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The guide took us to the football field. Not recognisable as such because of the wood growing there. The giveaway was on the far side. Seating structures and a stadium which could be made out between the tree trunks and their bare branches. In summer the man-made objects would be hidden by leaves.

After the stadium was a school, then a leisure centre. We saw a floor full of abandoned gas masks that had been issued to the children; a bizarre example of Cold War paranoia. When one is trapped in that paranoia, the state of fear existing on the other side is the first thing that’s overlooked. The manifestation of this within the school reminds me of one of Sting’s tracks called ‘Russians’ which put this sort of

thing exceptionally well:

            We share the same biology

            Regardless of ideology

            Believe me when I say to you

            I hope the Russians love their children too.

 Seems they did, or at least enough to provide each child here with misguided protection.

Back where we started, a tower block topped by a metal rosette design overlooked the natural reclamation of man-caused desolation. When this town was young with a ‘glowing’ future and centred on a blue circle indicating our world, which featured the hammer and sickle icon of what was now the old Soviet Union. So potent politically when I was young. But it was history now.  Now it looked like ideological folly; up there on top of a block darkened by the sun failing to break through an unhealthy looking sky of mottled clouds.

Words are inadequate to describe everything I found here so I’m ending our experience of Pripyat with a comment from the guide. He preferred this place to Kiev, said it was a rural idyll opposed to a big city too. I thought that was a stretch too far, but then I don’t live in this land.

Back out of this holocaust town; past the crossroads to catastrophe; past the gantries near the railway station towering over us like the giant insects of science fiction; past number four reactor, the cathedral of doom with its everyday workers; past where the sweeping women were engaged in the most hopeless tidying up job in history. Back along the moat, past the relics of unfinished reactors and forest of pylons

and then back down the road through ‘The Zone’ to Chernobyl town.  Where the telephone booths awaited one with their verdict, like a scientific judgement.

That brought it home to me. What would happen if the alarm sounded and would I live a normal life from then on?


Then there was a meal inside a workers’ cafeteria.  One was advised against eating anything outside. It was mostly salad. I hoped it hadn’t been grown locally.

Aisles of dark forest, huge plain-sized fields and dodging potholes. That was the journey back to Kiev. We saw one young lady waiting at what might have been a bus stop in the middle of nowhere on a mobile phone in a shiny designer brown suit. She looked very cheerful. Jocelyn and I wondered what the story there was?  ‘Professional’ perhaps?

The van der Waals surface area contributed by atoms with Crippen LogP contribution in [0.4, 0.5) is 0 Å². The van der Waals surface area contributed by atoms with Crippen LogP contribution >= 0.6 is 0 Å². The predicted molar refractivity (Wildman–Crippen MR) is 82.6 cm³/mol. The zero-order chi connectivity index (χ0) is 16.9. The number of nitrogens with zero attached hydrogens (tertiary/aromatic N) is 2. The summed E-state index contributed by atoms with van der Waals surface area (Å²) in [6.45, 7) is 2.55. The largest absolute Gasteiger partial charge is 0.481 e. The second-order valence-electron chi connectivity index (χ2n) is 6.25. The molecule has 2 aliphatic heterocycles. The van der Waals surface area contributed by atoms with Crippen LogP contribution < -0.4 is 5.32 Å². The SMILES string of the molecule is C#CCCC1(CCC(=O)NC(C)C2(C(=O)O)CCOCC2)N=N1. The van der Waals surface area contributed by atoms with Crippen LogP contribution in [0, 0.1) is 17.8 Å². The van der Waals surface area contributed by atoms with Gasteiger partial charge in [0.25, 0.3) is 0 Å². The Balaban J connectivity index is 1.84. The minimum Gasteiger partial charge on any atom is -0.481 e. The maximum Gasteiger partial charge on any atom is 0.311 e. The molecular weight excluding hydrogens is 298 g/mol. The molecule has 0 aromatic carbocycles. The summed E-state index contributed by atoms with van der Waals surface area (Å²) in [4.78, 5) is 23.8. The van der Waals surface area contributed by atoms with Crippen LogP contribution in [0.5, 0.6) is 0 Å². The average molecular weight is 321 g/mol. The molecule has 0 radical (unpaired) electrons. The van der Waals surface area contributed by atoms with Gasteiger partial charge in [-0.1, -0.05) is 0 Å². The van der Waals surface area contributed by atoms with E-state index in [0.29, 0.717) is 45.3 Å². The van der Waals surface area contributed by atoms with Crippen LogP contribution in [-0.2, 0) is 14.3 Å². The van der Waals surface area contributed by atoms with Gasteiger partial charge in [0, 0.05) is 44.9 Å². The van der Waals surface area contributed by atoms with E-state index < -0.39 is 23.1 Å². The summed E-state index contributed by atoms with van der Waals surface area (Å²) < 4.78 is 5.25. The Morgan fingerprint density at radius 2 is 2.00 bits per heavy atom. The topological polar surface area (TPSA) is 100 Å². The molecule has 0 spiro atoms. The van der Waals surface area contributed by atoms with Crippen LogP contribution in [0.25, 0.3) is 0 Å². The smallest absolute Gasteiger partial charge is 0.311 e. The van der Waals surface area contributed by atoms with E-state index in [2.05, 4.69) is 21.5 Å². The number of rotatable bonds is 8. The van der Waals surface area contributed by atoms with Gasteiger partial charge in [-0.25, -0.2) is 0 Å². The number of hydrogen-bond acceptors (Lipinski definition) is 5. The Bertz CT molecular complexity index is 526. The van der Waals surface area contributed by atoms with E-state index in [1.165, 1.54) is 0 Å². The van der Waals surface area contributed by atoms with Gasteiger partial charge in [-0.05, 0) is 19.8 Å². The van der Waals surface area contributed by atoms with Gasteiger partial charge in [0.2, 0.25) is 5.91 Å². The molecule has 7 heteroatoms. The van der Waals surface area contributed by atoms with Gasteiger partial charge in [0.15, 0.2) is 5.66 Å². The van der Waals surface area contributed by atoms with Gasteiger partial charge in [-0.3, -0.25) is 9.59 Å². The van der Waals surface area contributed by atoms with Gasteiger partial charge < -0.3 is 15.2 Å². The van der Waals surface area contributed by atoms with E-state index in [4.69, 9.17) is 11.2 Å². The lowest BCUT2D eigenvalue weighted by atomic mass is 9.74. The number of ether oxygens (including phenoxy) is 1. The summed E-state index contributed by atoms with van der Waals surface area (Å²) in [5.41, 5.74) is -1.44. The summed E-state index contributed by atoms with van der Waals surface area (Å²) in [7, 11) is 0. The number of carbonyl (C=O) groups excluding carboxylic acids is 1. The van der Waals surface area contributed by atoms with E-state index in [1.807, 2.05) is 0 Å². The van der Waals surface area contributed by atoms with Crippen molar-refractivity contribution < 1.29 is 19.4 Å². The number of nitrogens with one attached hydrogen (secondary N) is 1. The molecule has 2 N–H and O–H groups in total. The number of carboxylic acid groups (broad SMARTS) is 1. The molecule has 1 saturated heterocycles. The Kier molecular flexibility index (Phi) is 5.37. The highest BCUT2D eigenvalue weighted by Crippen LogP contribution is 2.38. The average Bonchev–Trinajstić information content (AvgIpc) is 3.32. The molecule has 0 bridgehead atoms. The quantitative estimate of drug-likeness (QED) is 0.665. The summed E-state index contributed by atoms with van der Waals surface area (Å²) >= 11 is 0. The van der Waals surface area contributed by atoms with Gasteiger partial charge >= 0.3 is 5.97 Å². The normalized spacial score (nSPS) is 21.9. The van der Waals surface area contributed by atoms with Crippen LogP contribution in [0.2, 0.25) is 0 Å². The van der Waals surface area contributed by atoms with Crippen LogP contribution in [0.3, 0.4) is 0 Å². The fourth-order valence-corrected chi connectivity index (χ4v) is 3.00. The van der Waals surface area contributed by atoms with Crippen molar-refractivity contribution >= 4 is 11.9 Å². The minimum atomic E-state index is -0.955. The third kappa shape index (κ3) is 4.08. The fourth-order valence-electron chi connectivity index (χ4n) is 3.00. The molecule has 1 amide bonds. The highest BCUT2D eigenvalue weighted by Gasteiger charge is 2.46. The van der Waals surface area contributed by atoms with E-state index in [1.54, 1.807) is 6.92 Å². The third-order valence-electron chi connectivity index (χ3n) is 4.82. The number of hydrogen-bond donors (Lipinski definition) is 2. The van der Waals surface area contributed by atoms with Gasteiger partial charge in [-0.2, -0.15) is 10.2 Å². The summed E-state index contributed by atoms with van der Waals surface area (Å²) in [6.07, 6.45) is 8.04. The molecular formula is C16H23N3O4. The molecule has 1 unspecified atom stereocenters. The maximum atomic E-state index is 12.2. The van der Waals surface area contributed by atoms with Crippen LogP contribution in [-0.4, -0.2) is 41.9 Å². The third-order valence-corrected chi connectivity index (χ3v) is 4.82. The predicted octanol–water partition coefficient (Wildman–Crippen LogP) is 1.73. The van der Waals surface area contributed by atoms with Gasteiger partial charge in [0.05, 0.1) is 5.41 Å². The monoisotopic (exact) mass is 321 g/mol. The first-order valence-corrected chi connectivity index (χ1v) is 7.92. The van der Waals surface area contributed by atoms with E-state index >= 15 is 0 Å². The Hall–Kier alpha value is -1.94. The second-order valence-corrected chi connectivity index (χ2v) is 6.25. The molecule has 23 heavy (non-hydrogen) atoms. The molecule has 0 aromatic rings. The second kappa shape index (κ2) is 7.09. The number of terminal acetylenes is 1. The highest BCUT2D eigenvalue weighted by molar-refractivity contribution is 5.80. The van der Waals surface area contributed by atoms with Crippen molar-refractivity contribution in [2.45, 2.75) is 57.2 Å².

To lighten the tedium of the rest of the journey here are a few Chernobyl jokes:

  • An old woman stands in the market with a “Chernobyl mushrooms for sale” sign. A man goes up to her and asks, ‘Hey, what are you doing? Who’s going to buy Chernobyl mushrooms?’ And she tells him, ‘Why, lots of people. Some for their boss, others for their mother-in-law…’
  • A grandson asks his grandfather ‘is it true that in 1986 there was an accident at Chernobyl Nuclear Power Plant?’ ‘Yes, there was,’ answered the Grandpa, patting the grandson’s head. ‘Grandpa, is it true that it had absolutely no negative consequences?’ ‘Yes, absolutely,’ answered the Grandpa, patting the grandson’s second head. (Often added ‘And they strolled off together, wagging their tails’).
  • A Soviet newspaper reports ‘last night the Chernobyl Nuclear Powerstation fulfilled the Five Year Plan for heat energy generation in four microseconds.’
  • Is it true that you can eat meat from Chernobyl? Yes, you may. But your feces would need to be buried in concrete five feet deep in the earth.

In a village just north of Kiev we caught up with civilisation and rush hour traffic while cats eyed us from the top of a wall. In Kiev cars are allowed to drive on the pavement, though slowly. We did this and then the driver left for a while with the Canadian while Jocelyn and I waited in the car, despite our destination being just down the street.

Eventually it was goodbye to the driver too and back to the hotel where I carried out my own decontamination procedure. Off and into bags with everything including the parka, a thorough shower for myself, put boots in shower clear of mat with soles facing other way from me, detach shower head and holding it close put it on maximum pressure to spray blast the boot soles while avoiding spray, do likewise with anything that comes off the soles washing anything that does down the hole, then lastly take bags and boots down to hotel washing and get the lot done! Yes, even and especially the boots.

It made me feel better anyway.

Photography by David Angus.